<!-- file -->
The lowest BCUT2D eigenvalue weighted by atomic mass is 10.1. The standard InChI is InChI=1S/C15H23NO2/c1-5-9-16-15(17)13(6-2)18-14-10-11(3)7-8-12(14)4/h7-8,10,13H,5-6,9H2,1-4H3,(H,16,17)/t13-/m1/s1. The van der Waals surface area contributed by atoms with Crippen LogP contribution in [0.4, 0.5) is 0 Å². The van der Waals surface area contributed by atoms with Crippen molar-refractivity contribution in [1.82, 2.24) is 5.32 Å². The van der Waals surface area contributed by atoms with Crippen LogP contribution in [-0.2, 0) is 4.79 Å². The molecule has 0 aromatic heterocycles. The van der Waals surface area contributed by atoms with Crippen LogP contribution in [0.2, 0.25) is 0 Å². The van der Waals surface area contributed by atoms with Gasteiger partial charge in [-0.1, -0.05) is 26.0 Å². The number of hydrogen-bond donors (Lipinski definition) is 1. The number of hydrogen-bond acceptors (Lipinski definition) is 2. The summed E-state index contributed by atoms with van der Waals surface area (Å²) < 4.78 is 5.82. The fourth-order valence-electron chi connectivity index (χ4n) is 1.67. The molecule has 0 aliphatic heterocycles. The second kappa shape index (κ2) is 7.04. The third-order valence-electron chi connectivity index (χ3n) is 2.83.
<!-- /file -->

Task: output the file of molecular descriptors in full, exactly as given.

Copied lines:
The lowest BCUT2D eigenvalue weighted by atomic mass is 10.1. The standard InChI is InChI=1S/C15H23NO2/c1-5-9-16-15(17)13(6-2)18-14-10-11(3)7-8-12(14)4/h7-8,10,13H,5-6,9H2,1-4H3,(H,16,17)/t13-/m1/s1. The van der Waals surface area contributed by atoms with Crippen LogP contribution in [0.4, 0.5) is 0 Å². The van der Waals surface area contributed by atoms with Crippen molar-refractivity contribution in [1.82, 2.24) is 5.32 Å². The van der Waals surface area contributed by atoms with Crippen LogP contribution in [-0.2, 0) is 4.79 Å². The molecule has 0 aromatic heterocycles. The van der Waals surface area contributed by atoms with Crippen LogP contribution in [0.2, 0.25) is 0 Å². The van der Waals surface area contributed by atoms with Gasteiger partial charge in [-0.1, -0.05) is 26.0 Å². The number of hydrogen-bond donors (Lipinski definition) is 1. The number of hydrogen-bond acceptors (Lipinski definition) is 2. The summed E-state index contributed by atoms with van der Waals surface area (Å²) < 4.78 is 5.82. The fourth-order valence-electron chi connectivity index (χ4n) is 1.67. The molecule has 0 aliphatic heterocycles. The second kappa shape index (κ2) is 7.04. The third-order valence-electron chi connectivity index (χ3n) is 2.83.